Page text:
Did you know there are different 'types' of Aspies? Neither did I, and in fact, my son wears all of these personas at different times. So it’s useful to know as a parent what kind of approach is most effective whether he’s anxious or analytical, a downer or a rule stickler.
Fuentes' struggles—financial and emotional and otherwise—are instantly relatable to parents with kids on the spectrum. From the ‘mommy guilt’ and the judgment that many of us face almost daily, she (only half jokingly) toys with the idea of handing out this sign to strangers: “My son has autism. He is not intentionally being naughty or rude, but you are!” One mantra I will take away from The Guide is this: “Those that matter don’t mind, and those that mind don’t matter!”
Among the excellent tips in the book is the suggestion to create a 'one-pager'—a cheat sheet of information sheet for already bombarded teachers to help them get to know (and hopefully grow to love) your child. In an ideal world, educators and parents are working toward the same end goal (helping a child be his/her best), not at odds with one another.
With so much focus on the child with Asperger’s, it’s refreshing to devote attention and chapters to strengthening parental and sibling relationships. When it comes to love and marriage, Fuentes reminds us to pick our battles and our words with care. Moms in particular should bear in mind that there is no such thing as a mind reader. Ain't that the truth.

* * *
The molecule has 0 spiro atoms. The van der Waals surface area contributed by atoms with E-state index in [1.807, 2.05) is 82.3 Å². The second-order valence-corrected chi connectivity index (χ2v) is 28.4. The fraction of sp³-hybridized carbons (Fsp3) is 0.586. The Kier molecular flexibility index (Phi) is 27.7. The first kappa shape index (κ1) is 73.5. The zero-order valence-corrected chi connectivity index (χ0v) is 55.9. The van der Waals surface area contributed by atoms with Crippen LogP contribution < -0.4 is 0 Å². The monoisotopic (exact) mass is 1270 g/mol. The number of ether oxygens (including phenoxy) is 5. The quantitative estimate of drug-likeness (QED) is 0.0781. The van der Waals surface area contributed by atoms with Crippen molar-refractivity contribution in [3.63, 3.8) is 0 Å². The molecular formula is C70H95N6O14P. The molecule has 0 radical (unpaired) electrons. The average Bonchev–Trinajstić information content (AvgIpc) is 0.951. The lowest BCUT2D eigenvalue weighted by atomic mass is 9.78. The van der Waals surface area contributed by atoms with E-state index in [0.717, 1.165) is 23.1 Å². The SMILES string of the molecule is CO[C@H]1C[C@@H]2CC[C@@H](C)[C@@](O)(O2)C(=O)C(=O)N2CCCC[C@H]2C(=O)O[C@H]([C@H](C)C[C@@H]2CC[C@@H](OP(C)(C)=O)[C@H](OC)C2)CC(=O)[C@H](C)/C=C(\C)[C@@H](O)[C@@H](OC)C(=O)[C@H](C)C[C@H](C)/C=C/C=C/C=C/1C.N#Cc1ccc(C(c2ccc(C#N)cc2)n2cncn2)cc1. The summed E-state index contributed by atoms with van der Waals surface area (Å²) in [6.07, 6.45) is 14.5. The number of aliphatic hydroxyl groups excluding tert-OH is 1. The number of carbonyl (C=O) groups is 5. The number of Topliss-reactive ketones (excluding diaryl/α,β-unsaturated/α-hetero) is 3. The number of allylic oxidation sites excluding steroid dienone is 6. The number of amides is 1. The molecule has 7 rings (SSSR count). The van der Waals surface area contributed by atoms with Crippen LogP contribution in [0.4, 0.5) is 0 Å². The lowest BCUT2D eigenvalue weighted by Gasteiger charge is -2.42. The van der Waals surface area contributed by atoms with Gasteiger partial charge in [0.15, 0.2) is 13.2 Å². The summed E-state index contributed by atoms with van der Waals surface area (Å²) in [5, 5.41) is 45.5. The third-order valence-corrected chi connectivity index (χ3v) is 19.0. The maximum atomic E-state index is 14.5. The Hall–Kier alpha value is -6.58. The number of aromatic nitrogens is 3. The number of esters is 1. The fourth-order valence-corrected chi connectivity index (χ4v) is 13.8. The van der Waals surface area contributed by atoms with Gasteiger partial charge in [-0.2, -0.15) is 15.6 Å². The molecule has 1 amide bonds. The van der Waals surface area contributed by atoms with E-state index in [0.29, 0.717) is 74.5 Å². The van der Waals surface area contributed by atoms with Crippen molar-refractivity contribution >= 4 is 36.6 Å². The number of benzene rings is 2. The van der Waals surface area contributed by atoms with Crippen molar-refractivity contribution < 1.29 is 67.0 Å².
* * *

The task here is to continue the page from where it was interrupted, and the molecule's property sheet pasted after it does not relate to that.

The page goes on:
Siblings almost always get the short end of the straw when it comes to autism. My son is an only child, yet many Aspies are not. It’s crucial to nurture the sibling relationship to avoid lasting resentments.
The authors give the floor to adult Aspies who speak directly of their own experiences. The Guide may be short, but it's the kind of book I know I’ll go back to it again and again. Asperger’s is a difference, not a disease. By learning the best ways to relate to our children, we give them hope for the future. It’s not about changing their stripes, but about helping them adapt to the jungle—and or rather, helping the jungle adapt to them, just as they are.
And we're giving away a signed copy of The Don't Freak Out Guide to Parenting Kids with Asperger's! To enter, all you have to do is leave a comment below and tell me what freaks you out most about having a child with autism. You have until 22 August, 2014 to enter. You must be a YMC member and please be sure you've registered your email address in our commenting system so we can contact you if you win.
Yummy Rules and Regs: You must be a YummyMummyClub.ca member to win. Click to sign up! It's free and filled with perks. One comment per member. Entries accepted until August 22nd, 2014. Contest open to Canadian residents (excluding Quebec). Winners will be picked using www.random.org. See full contest rules.
If you liked this, you might also like "Don't Fix Me: I'm Different, Not Broken," or "Tips To Help Your Child Cope With Anger and Frustration."